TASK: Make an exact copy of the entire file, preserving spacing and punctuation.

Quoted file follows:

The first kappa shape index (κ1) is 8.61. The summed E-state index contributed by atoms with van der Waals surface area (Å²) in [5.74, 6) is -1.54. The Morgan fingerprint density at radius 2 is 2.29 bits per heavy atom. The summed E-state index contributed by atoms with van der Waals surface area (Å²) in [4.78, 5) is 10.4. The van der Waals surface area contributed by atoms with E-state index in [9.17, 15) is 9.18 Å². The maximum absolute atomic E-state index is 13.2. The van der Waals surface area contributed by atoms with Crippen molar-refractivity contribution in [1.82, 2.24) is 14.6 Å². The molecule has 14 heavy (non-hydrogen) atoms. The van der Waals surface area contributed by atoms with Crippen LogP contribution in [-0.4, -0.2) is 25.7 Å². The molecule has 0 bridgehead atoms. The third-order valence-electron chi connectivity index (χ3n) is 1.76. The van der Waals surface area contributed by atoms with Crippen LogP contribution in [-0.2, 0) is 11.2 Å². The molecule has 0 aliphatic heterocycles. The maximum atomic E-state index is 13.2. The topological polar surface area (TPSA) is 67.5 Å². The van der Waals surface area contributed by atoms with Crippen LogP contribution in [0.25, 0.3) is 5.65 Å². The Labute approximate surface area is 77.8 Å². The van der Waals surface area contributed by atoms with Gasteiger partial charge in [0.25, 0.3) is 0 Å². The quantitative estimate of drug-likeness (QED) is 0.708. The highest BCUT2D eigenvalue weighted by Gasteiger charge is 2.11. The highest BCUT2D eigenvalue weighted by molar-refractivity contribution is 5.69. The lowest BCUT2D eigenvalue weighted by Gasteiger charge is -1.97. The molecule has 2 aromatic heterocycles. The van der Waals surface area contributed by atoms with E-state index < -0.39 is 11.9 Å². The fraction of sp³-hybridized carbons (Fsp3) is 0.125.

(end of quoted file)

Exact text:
The first kappa shape index (κ1) is 8.61. The summed E-state index contributed by atoms with van der Waals surface area (Å²) in [5.74, 6) is -1.54. The Morgan fingerprint density at radius 2 is 2.29 bits per heavy atom. The summed E-state index contributed by atoms with van der Waals surface area (Å²) in [4.78, 5) is 10.4. The van der Waals surface area contributed by atoms with E-state index in [9.17, 15) is 9.18 Å². The maximum absolute atomic E-state index is 13.2. The van der Waals surface area contributed by atoms with Crippen molar-refractivity contribution in [1.82, 2.24) is 14.6 Å². The molecule has 14 heavy (non-hydrogen) atoms. The van der Waals surface area contributed by atoms with Crippen LogP contribution in [-0.4, -0.2) is 25.7 Å². The molecule has 0 bridgehead atoms. The third-order valence-electron chi connectivity index (χ3n) is 1.76. The van der Waals surface area contributed by atoms with Crippen LogP contribution in [-0.2, 0) is 11.2 Å². The molecule has 0 aliphatic heterocycles. The maximum atomic E-state index is 13.2. The topological polar surface area (TPSA) is 67.5 Å². The van der Waals surface area contributed by atoms with Crippen LogP contribution in [0.25, 0.3) is 5.65 Å². The Labute approximate surface area is 77.8 Å². The van der Waals surface area contributed by atoms with Gasteiger partial charge in [0.25, 0.3) is 0 Å². The quantitative estimate of drug-likeness (QED) is 0.708. The highest BCUT2D eigenvalue weighted by Gasteiger charge is 2.11. The highest BCUT2D eigenvalue weighted by molar-refractivity contribution is 5.69. The lowest BCUT2D eigenvalue weighted by Gasteiger charge is -1.97. The molecule has 2 aromatic heterocycles. The van der Waals surface area contributed by atoms with E-state index < -0.39 is 11.9 Å². The fraction of sp³-hybridized carbons (Fsp3) is 0.125.